Washi tape and masking tape are often used interchangeably. While they have many common characteristics and are used for similar purposes, there are distinct differences that make each unique. Here, we’ll explore the qualities of each type of tape and discuss where they are similar and different.
Are washi and masking tape the same?
Conceptually, washi and masking tape are the same. They are strips of material with an adhesive that are used for bonding or joining objects.
But exactly what is washi tape? The term “washi” comes from the words “Japanese paper.” Washi tape was originally sold as Japanese masking tape, then the manufacturers eventually added more designs and released more beautified tapes into the stationery market.
The difference between washi and masking tape
Although they serve similar purposes, there are notable differences between washi tape and masking tape.
Masking tape uses natural rubber adhesives that have medium to high tack. These tapes are very durable, with great temperature tolerance and resistance to solvents and UV rays. Acrylics are also sometimes used for masking tape adhesives.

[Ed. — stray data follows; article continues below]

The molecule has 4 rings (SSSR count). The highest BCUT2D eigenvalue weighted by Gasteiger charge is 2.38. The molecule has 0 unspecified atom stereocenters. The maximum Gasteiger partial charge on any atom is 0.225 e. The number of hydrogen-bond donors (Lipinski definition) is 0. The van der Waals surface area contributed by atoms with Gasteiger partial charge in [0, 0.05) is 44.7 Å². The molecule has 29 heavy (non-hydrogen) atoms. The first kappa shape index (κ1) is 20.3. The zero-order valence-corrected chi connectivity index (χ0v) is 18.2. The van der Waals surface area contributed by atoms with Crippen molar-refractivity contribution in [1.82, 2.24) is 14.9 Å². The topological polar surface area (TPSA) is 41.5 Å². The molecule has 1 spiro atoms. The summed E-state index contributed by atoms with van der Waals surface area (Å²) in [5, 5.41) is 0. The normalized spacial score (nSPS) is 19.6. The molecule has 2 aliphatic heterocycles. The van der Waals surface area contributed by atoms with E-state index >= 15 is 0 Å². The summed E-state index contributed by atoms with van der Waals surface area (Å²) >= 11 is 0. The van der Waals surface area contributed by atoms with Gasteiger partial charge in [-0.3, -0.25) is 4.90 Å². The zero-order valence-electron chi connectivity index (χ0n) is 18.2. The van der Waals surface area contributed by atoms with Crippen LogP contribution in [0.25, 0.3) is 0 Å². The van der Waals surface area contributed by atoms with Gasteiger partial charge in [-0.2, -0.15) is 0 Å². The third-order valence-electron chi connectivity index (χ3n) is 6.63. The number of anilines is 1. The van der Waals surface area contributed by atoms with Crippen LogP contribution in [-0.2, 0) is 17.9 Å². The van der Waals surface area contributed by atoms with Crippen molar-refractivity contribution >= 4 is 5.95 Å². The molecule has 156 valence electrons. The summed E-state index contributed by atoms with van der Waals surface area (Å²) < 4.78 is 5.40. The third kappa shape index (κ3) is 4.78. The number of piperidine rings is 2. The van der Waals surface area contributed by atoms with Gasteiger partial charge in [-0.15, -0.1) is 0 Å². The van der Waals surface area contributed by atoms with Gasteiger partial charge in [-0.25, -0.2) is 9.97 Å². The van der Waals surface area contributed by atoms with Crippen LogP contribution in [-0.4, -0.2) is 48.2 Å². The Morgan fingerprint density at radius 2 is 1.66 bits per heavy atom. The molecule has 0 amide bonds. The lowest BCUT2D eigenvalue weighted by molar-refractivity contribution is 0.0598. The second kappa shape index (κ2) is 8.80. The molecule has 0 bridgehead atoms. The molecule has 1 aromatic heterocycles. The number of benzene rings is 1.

Washi tape, on the other hand, has a low tack adhesive. It is pressure sensitive, which allows for easy removal without affecting surfaces. You can then reuse or reposition the tape anywhere. Washi tape also has weaker adhesion than masking tape, which may cause the latter to break paper when removed.
Washi tape is created from traditional Japanese paper. The fibers of washi tape are usually created from plants such as bamboo, kozo (mulberry), rice, and mitsumata, and the paper is hand-processed before the adhesive is applied.
Masking tape, also known as painter’s tape, is made of crepe paper that is easy to tear by hand. Some masking tapes are also made of polymer film instead of thin paper.
Masking tapes usually leave a sticky residue on surfaces, especially if left on for a long time. This can chip off paint and other finishes. Washi tape does not leave any residue. It is simple to remove and doesn’t damage surfaces.
Washi tapes can last a year or longer, especially when used in wall decorations and similar applications. Most masking tapes have a one-year shelf life and are made to stick to surfaces for a short time.
The Bottom Line
Masking tape and washi tape both have their uses. Generally, washi tape is used for decorative purposes, while masking tape is used for packing, repairs, and the like. Knowing the difference between the two can help you decide which tape suits your needs.
Written by EndlessPens Blogger Ramona Kabigting